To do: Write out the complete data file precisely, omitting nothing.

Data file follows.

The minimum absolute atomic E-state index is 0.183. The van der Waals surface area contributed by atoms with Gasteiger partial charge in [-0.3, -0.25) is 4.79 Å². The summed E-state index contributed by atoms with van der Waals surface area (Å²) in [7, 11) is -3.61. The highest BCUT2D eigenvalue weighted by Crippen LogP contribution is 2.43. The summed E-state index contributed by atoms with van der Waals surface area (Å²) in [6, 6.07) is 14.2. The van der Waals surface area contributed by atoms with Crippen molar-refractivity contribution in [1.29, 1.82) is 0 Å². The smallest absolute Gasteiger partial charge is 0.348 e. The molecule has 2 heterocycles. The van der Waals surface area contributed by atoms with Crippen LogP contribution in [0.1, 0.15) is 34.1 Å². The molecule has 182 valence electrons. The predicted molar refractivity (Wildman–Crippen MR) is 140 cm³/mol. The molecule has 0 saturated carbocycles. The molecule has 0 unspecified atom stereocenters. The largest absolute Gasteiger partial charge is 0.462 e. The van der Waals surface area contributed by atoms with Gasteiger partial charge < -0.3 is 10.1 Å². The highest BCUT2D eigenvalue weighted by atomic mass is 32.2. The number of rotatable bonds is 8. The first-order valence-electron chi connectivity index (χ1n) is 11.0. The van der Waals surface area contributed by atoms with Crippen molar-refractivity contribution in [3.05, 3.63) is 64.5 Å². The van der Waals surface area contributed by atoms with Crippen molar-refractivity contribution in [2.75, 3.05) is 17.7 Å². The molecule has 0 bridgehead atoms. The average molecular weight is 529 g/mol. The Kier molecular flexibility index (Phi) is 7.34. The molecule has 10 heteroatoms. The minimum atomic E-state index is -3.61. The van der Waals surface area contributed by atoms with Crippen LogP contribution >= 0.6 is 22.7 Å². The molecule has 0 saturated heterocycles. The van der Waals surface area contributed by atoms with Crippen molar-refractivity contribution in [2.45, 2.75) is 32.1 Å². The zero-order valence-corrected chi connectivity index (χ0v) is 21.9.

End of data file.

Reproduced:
The minimum absolute atomic E-state index is 0.183. The van der Waals surface area contributed by atoms with Gasteiger partial charge in [-0.3, -0.25) is 4.79 Å². The summed E-state index contributed by atoms with van der Waals surface area (Å²) in [7, 11) is -3.61. The highest BCUT2D eigenvalue weighted by Crippen LogP contribution is 2.43. The summed E-state index contributed by atoms with van der Waals surface area (Å²) in [6, 6.07) is 14.2. The van der Waals surface area contributed by atoms with Crippen molar-refractivity contribution in [1.29, 1.82) is 0 Å². The smallest absolute Gasteiger partial charge is 0.348 e. The molecule has 2 heterocycles. The van der Waals surface area contributed by atoms with Crippen LogP contribution in [0.1, 0.15) is 34.1 Å². The molecule has 182 valence electrons. The predicted molar refractivity (Wildman–Crippen MR) is 140 cm³/mol. The molecule has 0 saturated carbocycles. The molecule has 0 unspecified atom stereocenters. The largest absolute Gasteiger partial charge is 0.462 e. The van der Waals surface area contributed by atoms with Gasteiger partial charge < -0.3 is 10.1 Å². The highest BCUT2D eigenvalue weighted by atomic mass is 32.2. The number of rotatable bonds is 8. The first-order valence-electron chi connectivity index (χ1n) is 11.0. The van der Waals surface area contributed by atoms with Crippen molar-refractivity contribution in [3.05, 3.63) is 64.5 Å². The van der Waals surface area contributed by atoms with Crippen molar-refractivity contribution in [2.75, 3.05) is 17.7 Å². The molecule has 0 bridgehead atoms. The average molecular weight is 529 g/mol. The Kier molecular flexibility index (Phi) is 7.34. The molecule has 10 heteroatoms. The minimum atomic E-state index is -3.61. The van der Waals surface area contributed by atoms with Crippen LogP contribution >= 0.6 is 22.7 Å². The molecule has 0 saturated heterocycles. The van der Waals surface area contributed by atoms with Crippen molar-refractivity contribution in [2.45, 2.75) is 32.1 Å². The zero-order valence-corrected chi connectivity index (χ0v) is 21.9.